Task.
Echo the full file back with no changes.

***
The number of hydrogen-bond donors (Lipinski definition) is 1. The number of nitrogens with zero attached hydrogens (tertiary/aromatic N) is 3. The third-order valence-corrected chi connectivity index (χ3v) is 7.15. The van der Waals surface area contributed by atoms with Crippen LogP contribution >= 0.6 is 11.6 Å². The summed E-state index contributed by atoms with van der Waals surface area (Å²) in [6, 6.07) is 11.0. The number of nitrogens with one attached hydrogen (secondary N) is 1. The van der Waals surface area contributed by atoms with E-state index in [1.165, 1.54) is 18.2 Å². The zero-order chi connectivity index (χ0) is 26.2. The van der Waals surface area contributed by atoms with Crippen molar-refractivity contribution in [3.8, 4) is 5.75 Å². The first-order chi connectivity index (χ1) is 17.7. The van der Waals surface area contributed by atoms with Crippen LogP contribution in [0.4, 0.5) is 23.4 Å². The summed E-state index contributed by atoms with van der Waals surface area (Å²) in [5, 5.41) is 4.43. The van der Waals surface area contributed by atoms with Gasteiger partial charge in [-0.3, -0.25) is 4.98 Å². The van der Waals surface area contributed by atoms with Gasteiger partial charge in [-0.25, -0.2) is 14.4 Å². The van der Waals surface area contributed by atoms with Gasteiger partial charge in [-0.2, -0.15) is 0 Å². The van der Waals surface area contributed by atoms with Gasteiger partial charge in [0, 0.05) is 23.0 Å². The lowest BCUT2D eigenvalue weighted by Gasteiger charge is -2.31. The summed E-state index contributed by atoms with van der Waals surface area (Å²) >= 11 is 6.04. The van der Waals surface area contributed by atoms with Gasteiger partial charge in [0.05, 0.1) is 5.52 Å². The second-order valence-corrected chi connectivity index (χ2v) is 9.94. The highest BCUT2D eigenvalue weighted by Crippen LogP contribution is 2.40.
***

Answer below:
The number of hydrogen-bond donors (Lipinski definition) is 1. The number of nitrogens with zero attached hydrogens (tertiary/aromatic N) is 3. The third-order valence-corrected chi connectivity index (χ3v) is 7.15. The van der Waals surface area contributed by atoms with Crippen LogP contribution >= 0.6 is 11.6 Å². The summed E-state index contributed by atoms with van der Waals surface area (Å²) in [6, 6.07) is 11.0. The number of nitrogens with one attached hydrogen (secondary N) is 1. The van der Waals surface area contributed by atoms with E-state index in [1.165, 1.54) is 18.2 Å². The zero-order chi connectivity index (χ0) is 26.2. The van der Waals surface area contributed by atoms with Crippen molar-refractivity contribution in [3.8, 4) is 5.75 Å². The first-order chi connectivity index (χ1) is 17.7. The van der Waals surface area contributed by atoms with Crippen LogP contribution in [0.4, 0.5) is 23.4 Å². The summed E-state index contributed by atoms with van der Waals surface area (Å²) in [5, 5.41) is 4.43. The van der Waals surface area contributed by atoms with Gasteiger partial charge in [-0.3, -0.25) is 4.98 Å². The van der Waals surface area contributed by atoms with Gasteiger partial charge in [-0.25, -0.2) is 14.4 Å². The van der Waals surface area contributed by atoms with Gasteiger partial charge in [-0.2, -0.15) is 0 Å². The van der Waals surface area contributed by atoms with Gasteiger partial charge in [0, 0.05) is 23.0 Å². The lowest BCUT2D eigenvalue weighted by Gasteiger charge is -2.31. The summed E-state index contributed by atoms with van der Waals surface area (Å²) >= 11 is 6.04. The van der Waals surface area contributed by atoms with Gasteiger partial charge in [0.05, 0.1) is 5.52 Å². The second-order valence-corrected chi connectivity index (χ2v) is 9.94. The highest BCUT2D eigenvalue weighted by Crippen LogP contribution is 2.40.